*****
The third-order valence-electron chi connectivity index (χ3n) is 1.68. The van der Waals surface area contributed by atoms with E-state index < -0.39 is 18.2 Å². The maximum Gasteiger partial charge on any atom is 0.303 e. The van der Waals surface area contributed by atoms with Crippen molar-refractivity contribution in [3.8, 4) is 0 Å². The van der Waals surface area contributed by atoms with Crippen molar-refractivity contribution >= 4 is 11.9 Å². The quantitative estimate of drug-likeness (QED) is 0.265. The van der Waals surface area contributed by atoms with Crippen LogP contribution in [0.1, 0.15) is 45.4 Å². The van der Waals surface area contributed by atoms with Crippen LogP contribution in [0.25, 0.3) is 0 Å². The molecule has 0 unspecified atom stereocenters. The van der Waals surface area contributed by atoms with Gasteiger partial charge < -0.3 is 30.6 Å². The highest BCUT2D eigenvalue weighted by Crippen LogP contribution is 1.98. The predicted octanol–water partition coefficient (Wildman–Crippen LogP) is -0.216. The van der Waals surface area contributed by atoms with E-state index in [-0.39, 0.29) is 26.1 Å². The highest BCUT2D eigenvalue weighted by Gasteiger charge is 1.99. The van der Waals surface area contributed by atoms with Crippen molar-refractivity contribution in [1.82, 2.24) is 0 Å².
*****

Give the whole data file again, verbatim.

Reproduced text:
The third-order valence-electron chi connectivity index (χ3n) is 1.68. The van der Waals surface area contributed by atoms with E-state index < -0.39 is 18.2 Å². The maximum Gasteiger partial charge on any atom is 0.303 e. The van der Waals surface area contributed by atoms with Crippen molar-refractivity contribution in [3.8, 4) is 0 Å². The van der Waals surface area contributed by atoms with Crippen molar-refractivity contribution >= 4 is 11.9 Å². The quantitative estimate of drug-likeness (QED) is 0.265. The van der Waals surface area contributed by atoms with Crippen LogP contribution in [0.1, 0.15) is 45.4 Å². The van der Waals surface area contributed by atoms with Crippen LogP contribution in [0.25, 0.3) is 0 Å². The molecule has 0 unspecified atom stereocenters. The van der Waals surface area contributed by atoms with Gasteiger partial charge < -0.3 is 30.6 Å². The highest BCUT2D eigenvalue weighted by Crippen LogP contribution is 1.98. The predicted octanol–water partition coefficient (Wildman–Crippen LogP) is -0.216. The van der Waals surface area contributed by atoms with E-state index in [-0.39, 0.29) is 26.1 Å². The highest BCUT2D eigenvalue weighted by Gasteiger charge is 1.99. The van der Waals surface area contributed by atoms with Crippen molar-refractivity contribution in [1.82, 2.24) is 0 Å².